I thought it was longer, but it was only a bit over a year ago I switched from my MovableTyle CogDogBlog over to its incarnation in WordPress. Having rolled out perhaps 5 or 6 other WP blogs I was thinking of blogging out my strategy for dealing with some of the coolest aspects of Wp, the flexibility of its templates.
Like many people, I stayed for a whole with the familiar default Kubrick template, the blue banner with curved corners that you still find all over the web. There are many similar variations, toss a different color in the banner, or a custom graphic. I began my tinkering by slowly customizing the sidebar before doing my own overhaul in November 2005.
There are likely a few different camps on how bloggers deal with the templates. Most folks likely just want to pluck something that looks nice in a preview off of a site like the WordPress Theme Browser, and consider the work done. This is great, the content magically transforms itself into what the template gives you. Move on to the content.
But if you are like me, and want to do some, to moderate, to severe customization, you get more and more into the code, and you look at templates a little bit differently. I have found that not all templates are created quite a like. Some are designed more as a one off, while others really lend themselves to being pried open. So I am going to try and blow the dust off of my braincells and try and outline the changes I have wrought in several WP sites, mostly for my own documentation sake.
The current CogDogBlog look and dog eared appearance:
was based on the Headspace Theme from Fernando Graphics:
The tweaks involved some color changes, fitting in my own custom banner, blending the edges, changing the fonts, and most of the sidebar as been customized either in labels or content. I rarely stick with the sidebars that come with WP templates. You need to learn how to filter out what kind of page it is to have a different sidebar for a search result page than a category.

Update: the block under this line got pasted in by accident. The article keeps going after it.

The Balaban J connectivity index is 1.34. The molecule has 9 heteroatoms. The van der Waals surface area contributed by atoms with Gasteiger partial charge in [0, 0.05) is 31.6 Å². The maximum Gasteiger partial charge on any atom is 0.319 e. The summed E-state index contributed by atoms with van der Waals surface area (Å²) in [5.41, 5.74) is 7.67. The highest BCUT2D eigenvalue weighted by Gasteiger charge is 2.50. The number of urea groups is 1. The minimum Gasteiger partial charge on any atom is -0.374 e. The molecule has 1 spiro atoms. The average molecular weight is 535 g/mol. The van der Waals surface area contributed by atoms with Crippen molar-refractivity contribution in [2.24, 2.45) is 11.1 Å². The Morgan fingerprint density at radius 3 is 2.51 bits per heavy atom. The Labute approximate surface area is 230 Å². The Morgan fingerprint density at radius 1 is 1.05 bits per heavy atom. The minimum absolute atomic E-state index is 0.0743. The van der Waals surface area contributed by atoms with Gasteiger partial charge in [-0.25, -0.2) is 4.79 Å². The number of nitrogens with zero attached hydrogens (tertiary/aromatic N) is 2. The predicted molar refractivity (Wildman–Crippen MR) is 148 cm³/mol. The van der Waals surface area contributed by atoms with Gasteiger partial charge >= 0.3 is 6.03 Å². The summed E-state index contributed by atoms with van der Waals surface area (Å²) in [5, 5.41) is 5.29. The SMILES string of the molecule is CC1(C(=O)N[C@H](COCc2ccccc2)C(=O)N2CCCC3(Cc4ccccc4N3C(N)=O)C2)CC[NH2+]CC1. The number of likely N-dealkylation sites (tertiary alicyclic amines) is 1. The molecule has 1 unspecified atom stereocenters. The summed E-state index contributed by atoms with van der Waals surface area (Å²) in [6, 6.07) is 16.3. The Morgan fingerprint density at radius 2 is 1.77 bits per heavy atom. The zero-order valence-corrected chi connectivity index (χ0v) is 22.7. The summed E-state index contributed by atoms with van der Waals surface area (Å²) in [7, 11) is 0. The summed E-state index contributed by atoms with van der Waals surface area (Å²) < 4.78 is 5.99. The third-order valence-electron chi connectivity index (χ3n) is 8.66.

One thing I do on nearly every site is to alter the way search results and archives are generated. I still maintain that just about ever weblog software does archives wrong, because what they generate is an agglomeration of all the posts, which make them hard to browse. They way I do it is to have each archive entry or search result use a summary of the post, with the link to the full post. It makes the pages more readable and uniform– for my approach, see Archive Templaes as Summaries.
The MCLI iForum is a publication presented via blog software — it is not in reverse chronological order, but uses a static page plugin for control the front page layout. The design of the iForum:
is based on the Technology Bytes theme (no longer on its original site, but it can be found in the WordPress Theme Browser):
The look was chosen based on having a fairly wide layout (many blog templates are way narrow, especially when there is a side bar), a clean layout with a top wide banner, and colors close to the official blues we needed. This one called on my most wild and crazy WordPress tweaks, using a set of Custom Fields, links collections, categories, and some extra plug-ins to get it to the current form (see details on behind the scenes tech on this blog).